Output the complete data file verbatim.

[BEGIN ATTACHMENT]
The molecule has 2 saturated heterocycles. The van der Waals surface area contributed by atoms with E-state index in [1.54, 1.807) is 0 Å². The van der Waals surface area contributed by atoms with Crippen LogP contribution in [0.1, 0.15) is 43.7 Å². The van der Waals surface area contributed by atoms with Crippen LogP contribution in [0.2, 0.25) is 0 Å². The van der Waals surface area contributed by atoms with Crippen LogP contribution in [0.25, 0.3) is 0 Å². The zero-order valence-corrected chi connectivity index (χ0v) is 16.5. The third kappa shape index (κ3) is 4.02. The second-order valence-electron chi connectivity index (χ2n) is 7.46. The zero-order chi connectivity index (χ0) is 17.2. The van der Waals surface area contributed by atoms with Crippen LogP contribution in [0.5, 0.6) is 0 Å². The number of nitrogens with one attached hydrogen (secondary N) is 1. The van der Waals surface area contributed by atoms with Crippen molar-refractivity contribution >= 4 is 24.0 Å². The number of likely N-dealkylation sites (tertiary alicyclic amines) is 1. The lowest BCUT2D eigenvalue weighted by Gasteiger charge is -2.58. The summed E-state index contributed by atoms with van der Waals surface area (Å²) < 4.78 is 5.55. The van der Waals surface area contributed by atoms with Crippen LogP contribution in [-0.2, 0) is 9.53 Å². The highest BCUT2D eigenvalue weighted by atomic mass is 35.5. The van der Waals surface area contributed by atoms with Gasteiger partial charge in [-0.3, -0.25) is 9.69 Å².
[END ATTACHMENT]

The molecule has 2 saturated heterocycles. The van der Waals surface area contributed by atoms with E-state index in [1.54, 1.807) is 0 Å². The van der Waals surface area contributed by atoms with Crippen LogP contribution in [0.1, 0.15) is 43.7 Å². The van der Waals surface area contributed by atoms with Crippen LogP contribution in [0.2, 0.25) is 0 Å². The van der Waals surface area contributed by atoms with Crippen LogP contribution in [0.25, 0.3) is 0 Å². The zero-order valence-corrected chi connectivity index (χ0v) is 16.5. The third kappa shape index (κ3) is 4.02. The second-order valence-electron chi connectivity index (χ2n) is 7.46. The zero-order chi connectivity index (χ0) is 17.2. The van der Waals surface area contributed by atoms with Crippen LogP contribution in [0.5, 0.6) is 0 Å². The number of nitrogens with one attached hydrogen (secondary N) is 1. The van der Waals surface area contributed by atoms with Crippen molar-refractivity contribution >= 4 is 24.0 Å². The number of likely N-dealkylation sites (tertiary alicyclic amines) is 1. The lowest BCUT2D eigenvalue weighted by Gasteiger charge is -2.58. The summed E-state index contributed by atoms with van der Waals surface area (Å²) < 4.78 is 5.55. The van der Waals surface area contributed by atoms with Crippen LogP contribution in [-0.2, 0) is 9.53 Å². The highest BCUT2D eigenvalue weighted by atomic mass is 35.5. The van der Waals surface area contributed by atoms with Gasteiger partial charge in [-0.3, -0.25) is 9.69 Å².